I love that ending – the many animals, also. Talk about the big picture. Talk about the all-encompassing love of God. And talk about patience – people love to talk about the “Old Testament God,” who is supposed to be wrathful and forbidding, unlike the “New Testament God.” Aside from the fact that it is heretical to speak of one God for each testament, it’s not even a true dichotomy. There is plenty of wrath in the New Testament, what with Jesus talking about people going to Hell or Gehenna. Then there’s Paul and his lists of sins, all of which seem to start with “fornication.” And the Old Testament is full of grace and love as well as sternness and stories of violence. Micah, for example, writes, “What does the Lord require of you, other than that you act justly, love mercy, and walk humbly with your God?”

And then there is Jonah. I wish somebody would tell me where this “Old Testament God” is in Jonah – not a single person or animal dies in the whole book. The pagan sailors trust God and are saved from the storm. The reluctant prophet finally accepts God’s mission and is saved from the sea. The capital of what the Israelites could justly have called The Evil Empire is saved from the consequences of their own violence and oppression. The book is a comedy in the oldest sense of the word; that is, rather than death and discord, it ends with life and reconciliation.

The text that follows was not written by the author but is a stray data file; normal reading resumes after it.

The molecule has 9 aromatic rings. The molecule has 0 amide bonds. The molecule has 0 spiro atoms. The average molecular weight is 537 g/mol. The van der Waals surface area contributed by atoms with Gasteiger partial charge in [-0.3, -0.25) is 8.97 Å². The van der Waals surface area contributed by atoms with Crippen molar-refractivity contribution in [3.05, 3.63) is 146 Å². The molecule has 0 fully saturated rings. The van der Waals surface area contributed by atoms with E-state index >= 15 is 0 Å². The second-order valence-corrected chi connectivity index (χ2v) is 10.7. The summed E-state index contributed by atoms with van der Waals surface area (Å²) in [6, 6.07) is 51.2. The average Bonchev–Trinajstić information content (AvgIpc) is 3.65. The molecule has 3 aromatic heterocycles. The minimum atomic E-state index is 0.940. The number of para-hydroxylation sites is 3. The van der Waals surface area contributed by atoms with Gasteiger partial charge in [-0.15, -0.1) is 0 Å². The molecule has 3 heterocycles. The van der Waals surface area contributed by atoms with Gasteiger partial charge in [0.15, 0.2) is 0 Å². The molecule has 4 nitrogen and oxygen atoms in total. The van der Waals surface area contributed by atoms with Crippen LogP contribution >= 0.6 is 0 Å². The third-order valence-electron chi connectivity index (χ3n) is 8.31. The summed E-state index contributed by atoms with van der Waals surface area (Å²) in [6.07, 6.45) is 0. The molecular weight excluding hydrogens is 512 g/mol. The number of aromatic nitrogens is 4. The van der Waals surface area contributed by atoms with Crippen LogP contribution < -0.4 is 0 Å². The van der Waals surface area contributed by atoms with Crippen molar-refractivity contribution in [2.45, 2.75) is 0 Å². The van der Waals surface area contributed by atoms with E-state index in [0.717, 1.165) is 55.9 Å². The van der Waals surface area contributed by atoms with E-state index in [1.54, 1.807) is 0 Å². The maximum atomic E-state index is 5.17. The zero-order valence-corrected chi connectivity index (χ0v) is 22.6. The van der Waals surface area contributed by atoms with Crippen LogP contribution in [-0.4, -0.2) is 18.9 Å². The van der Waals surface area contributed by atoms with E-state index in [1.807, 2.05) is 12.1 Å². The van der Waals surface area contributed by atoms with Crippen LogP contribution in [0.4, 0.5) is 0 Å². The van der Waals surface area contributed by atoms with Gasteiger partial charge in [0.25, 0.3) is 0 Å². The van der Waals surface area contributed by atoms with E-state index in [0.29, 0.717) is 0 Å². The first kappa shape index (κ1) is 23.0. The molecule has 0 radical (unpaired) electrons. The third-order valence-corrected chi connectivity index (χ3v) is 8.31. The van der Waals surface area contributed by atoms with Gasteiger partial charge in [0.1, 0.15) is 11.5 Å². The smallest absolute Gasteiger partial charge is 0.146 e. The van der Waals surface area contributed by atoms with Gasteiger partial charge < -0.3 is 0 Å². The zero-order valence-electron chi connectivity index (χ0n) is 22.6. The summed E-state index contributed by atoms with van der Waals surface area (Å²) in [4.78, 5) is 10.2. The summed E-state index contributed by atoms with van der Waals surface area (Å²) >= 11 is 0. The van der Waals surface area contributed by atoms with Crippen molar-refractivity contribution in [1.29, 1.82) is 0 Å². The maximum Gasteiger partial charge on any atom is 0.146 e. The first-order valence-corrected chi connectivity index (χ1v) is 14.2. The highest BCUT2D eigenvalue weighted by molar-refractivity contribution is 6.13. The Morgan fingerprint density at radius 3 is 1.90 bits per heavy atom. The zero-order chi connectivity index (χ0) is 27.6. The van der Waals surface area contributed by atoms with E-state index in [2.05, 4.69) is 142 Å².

Everyone lives, but only Jonah is unchanged. The sailors begin to worship the God of Israel, the Ninevites alter their way of life, but Jonah holds on to his old way of life, the view that some people are insiders and others are out, that there are the good guys, the Israelites, the people like me, and then there are the foreigners, the unenlightened, the people like them. In this, Jonah is an everyman; we can see ourselves in him, we can see the way we fall short of perfection, the way we begrudge God’s mercy and love towards others. It is no wrathful God who sends Jonah out to Nineveh; God does everything he can to save both the Ninevites and Jonah, too. Despite all the power God unleashes in the storm at sea, Jonah is unharmed. Despite Jonah’s contrariness, his sulking and his drama-queen act, God doesn’t give up. God wants to take this prophet and help him change his soul, just as Jonah reluctantly helped change the Ninevites’ souls. This God is not a judge but a parent, one who engages a beloved but wayward son in conversation, face-to-face. In their conversation it is implicit that God’s love for Jonah is in no way diminished or threatened by his love for the people and animals of Nineveh.